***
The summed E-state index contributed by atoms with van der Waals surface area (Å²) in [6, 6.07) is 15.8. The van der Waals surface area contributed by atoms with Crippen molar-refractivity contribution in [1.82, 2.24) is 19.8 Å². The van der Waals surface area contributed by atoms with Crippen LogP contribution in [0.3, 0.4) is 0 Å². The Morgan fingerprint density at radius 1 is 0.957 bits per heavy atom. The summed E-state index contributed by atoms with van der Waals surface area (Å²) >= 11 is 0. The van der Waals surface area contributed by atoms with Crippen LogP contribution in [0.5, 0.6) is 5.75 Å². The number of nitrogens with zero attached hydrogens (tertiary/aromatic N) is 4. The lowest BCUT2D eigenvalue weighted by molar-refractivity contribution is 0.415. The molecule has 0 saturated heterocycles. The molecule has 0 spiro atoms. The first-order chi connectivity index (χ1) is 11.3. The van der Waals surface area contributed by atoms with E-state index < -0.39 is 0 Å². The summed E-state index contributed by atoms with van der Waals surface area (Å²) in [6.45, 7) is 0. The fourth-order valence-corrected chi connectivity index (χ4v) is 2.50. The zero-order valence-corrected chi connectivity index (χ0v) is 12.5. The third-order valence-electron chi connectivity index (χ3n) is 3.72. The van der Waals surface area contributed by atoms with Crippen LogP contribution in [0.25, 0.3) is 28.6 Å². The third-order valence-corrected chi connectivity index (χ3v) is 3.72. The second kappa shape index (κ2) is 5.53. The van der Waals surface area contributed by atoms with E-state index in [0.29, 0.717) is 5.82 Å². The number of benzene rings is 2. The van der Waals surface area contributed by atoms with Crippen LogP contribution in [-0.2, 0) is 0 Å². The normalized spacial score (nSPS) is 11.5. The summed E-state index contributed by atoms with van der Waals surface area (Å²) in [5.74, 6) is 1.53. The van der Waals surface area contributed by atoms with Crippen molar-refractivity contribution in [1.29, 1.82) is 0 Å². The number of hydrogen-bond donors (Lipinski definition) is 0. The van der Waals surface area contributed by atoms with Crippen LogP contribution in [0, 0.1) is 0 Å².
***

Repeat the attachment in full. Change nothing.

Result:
The summed E-state index contributed by atoms with van der Waals surface area (Å²) in [6, 6.07) is 15.8. The van der Waals surface area contributed by atoms with Crippen molar-refractivity contribution in [1.82, 2.24) is 19.8 Å². The van der Waals surface area contributed by atoms with Crippen LogP contribution in [0.3, 0.4) is 0 Å². The Morgan fingerprint density at radius 1 is 0.957 bits per heavy atom. The summed E-state index contributed by atoms with van der Waals surface area (Å²) >= 11 is 0. The van der Waals surface area contributed by atoms with Crippen LogP contribution in [0.5, 0.6) is 5.75 Å². The number of nitrogens with zero attached hydrogens (tertiary/aromatic N) is 4. The lowest BCUT2D eigenvalue weighted by molar-refractivity contribution is 0.415. The molecule has 0 saturated heterocycles. The molecule has 0 spiro atoms. The first-order chi connectivity index (χ1) is 11.3. The van der Waals surface area contributed by atoms with E-state index < -0.39 is 0 Å². The summed E-state index contributed by atoms with van der Waals surface area (Å²) in [6.45, 7) is 0. The fourth-order valence-corrected chi connectivity index (χ4v) is 2.50. The zero-order valence-corrected chi connectivity index (χ0v) is 12.5. The third-order valence-electron chi connectivity index (χ3n) is 3.72. The van der Waals surface area contributed by atoms with Crippen LogP contribution in [0.25, 0.3) is 28.6 Å². The third-order valence-corrected chi connectivity index (χ3v) is 3.72. The second kappa shape index (κ2) is 5.53. The van der Waals surface area contributed by atoms with E-state index in [0.29, 0.717) is 5.82 Å². The number of benzene rings is 2. The van der Waals surface area contributed by atoms with Crippen LogP contribution in [-0.2, 0) is 0 Å². The normalized spacial score (nSPS) is 11.5. The summed E-state index contributed by atoms with van der Waals surface area (Å²) in [5.74, 6) is 1.53. The van der Waals surface area contributed by atoms with Crippen molar-refractivity contribution in [1.29, 1.82) is 0 Å². The number of hydrogen-bond donors (Lipinski definition) is 0. The van der Waals surface area contributed by atoms with Crippen LogP contribution in [0, 0.1) is 0 Å².